The influx of inflammatory cells to the lung is a key element of acute lung injury, both in human patients and in our bleomycin model. We were intrigued to find that EphA2-deficient animals accumulated far fewer inflammatory cells and, in particular, neutrophils in their lungs in response to injury than did wild-type animals, suggesting that EphA2 contributes not just to changes in permeability but also to inflammatory responses. Chemokines are known as key mediators of leukocyte recruitment to the injured lung, and the altered elaboration of chemokines in EphA2-deficient animals provided a possible explanation for our findings. Indeed, concentrations in lung tissue of important neutrophil (KC/CXCL1) and monocyte (MCP1/CCL2) chemoattractants were markedly lower in EphA2-deficient mice after injury than in control animals. These results suggest a previously unrecognized contribution of ephrin signaling to the generation of chemokines and recruitment of leukocytes in the lung, in addition to effects on endothelial permeability. Whether EphA2 also contributes to the transmigration and retention of recruited leukocytes is not certain, although reduced permeability in EphA2-deficient vessels might also be expected to impede the transmigration of leukocytes. Mechanistically, the production of chemokines is generally regulated by the activation of proinflammatory transcription factors. The finding that the ligand stimulation by ephrin-A1 of endothelial cells triggers the activation of the prototypical proinflammatory transcription factor NF-κβ as well as the mRNA expression of CXCL1, CCL2, and ICAM1 is consistent with our observations on the expression of chemokines in intact animals. These results suggest that ligand stimulation of EphA2 has the capacity to regulate inflammatory responses transcriptionally. Whether other cell types respond similarly, and whether other transcription factors in addition to NF-κβ are activated by ephrin-A1, remain to be determined. Of further interest was a trend (that did not reach statistical significance) toward reduced macrophage numbers in the lavage fluid from uninjured EphA2-knockout animals compared with uninjured control animals. This observation, if borne out in future studies, could suggest that EphA2 also regulates leukocyte trafficking in the normal lung as well as in the setting of lung injury.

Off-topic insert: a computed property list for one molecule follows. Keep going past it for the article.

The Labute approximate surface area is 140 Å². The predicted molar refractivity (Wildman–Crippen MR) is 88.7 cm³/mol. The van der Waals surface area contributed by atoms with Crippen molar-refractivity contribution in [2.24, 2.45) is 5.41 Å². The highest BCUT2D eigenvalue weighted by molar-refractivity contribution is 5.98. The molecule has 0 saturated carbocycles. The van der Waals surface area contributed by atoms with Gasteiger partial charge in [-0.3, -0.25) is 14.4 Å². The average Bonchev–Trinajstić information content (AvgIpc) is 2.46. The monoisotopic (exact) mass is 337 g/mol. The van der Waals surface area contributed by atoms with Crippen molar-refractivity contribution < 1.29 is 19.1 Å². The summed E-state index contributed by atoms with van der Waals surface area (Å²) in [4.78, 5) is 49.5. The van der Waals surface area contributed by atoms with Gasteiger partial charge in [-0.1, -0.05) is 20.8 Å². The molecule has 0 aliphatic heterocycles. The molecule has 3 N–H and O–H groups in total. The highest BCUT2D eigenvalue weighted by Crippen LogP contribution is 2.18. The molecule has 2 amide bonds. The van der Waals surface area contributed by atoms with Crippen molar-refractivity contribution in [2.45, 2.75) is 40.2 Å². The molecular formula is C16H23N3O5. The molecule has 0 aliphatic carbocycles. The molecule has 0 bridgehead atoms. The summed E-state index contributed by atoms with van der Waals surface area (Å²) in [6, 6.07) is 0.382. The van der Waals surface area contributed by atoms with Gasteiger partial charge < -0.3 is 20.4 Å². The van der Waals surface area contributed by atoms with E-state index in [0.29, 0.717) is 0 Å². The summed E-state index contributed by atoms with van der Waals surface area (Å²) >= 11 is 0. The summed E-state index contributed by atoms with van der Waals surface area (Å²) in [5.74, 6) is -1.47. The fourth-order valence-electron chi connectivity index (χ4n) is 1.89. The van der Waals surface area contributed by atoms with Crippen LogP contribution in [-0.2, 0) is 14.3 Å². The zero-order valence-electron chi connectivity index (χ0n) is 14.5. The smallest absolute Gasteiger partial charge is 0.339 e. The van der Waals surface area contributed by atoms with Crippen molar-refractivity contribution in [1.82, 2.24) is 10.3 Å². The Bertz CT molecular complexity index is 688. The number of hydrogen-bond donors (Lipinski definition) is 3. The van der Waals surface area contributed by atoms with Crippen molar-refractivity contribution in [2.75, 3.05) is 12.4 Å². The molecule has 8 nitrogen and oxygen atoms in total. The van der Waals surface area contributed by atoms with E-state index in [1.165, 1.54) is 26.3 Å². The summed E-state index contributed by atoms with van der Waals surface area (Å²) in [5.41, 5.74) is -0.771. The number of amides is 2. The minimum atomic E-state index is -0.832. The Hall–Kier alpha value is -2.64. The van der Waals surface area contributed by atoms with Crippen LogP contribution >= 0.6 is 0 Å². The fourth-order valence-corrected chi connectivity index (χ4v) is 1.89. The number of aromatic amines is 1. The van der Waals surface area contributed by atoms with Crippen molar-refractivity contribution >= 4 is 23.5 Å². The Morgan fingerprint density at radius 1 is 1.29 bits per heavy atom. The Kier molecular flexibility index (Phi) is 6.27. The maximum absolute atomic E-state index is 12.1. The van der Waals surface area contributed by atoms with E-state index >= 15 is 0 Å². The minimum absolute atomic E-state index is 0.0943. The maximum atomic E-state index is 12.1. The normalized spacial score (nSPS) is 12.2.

The mechanism by which EphA2 is activated in the injured lung remains uncertain. As already discussed, one likely possibility involves ligand stimulation. Ephrin-A1 is the principal ligand for EphA2, and it is known to be expressed by endothelial cells, epithelial cells, and some leukocytes (15
). The expression of ephrin-A1 is also known to be induced by some cytokines, consistent with a possible role in inflammation (2
). In support of this idea, we found increased concentrations of ephrin-A1 ligand protein in the injured lungs. Whereas ephrin-A1 principally exists as a membrane-anchored protein, soluble forms (both monomeric and multimeric) have also been described (18
). Our results suggest that such forms of ephrin-A1 are released into the alveolar space in the setting of lung injury. These results are most consistent with the idea that the increased expression of both ephrin-A1 ligand and the EphA2 receptor in the injured lung leads to the increased ligand-mediated activation of EphA2 in that setting. Alternatively, both the ligand-independent effects of EphA2 overexpression and the transactivation of EphA2 by non–ephrin ligands have also been described (including thrombin, another mediator known to be released in large amounts in the injured lung) (21
). Whether EphA2 acts via these additional mechanisms in the setting of lung injury will require further study. Given the demonstrated role of ephrins in the nervous system as key regulators of cell–cell contacts and cell–cell signaling, ephrin ligands and receptors seem likely to play a similar role in the lung, and to regulate responses to tissue injury via their role in cell-to-cell communication.
In conclusion, we demonstrate that EphA2 regulates permeability and inflammation in the injured lung, and that EphA2 thus contributes to the pathophysiology of acute lung injury. The mechanisms by which EphA2 regulates lung inflammation and leak and the possible role of EphA2 as a therapeutic target in the injured lung deserve further investigation.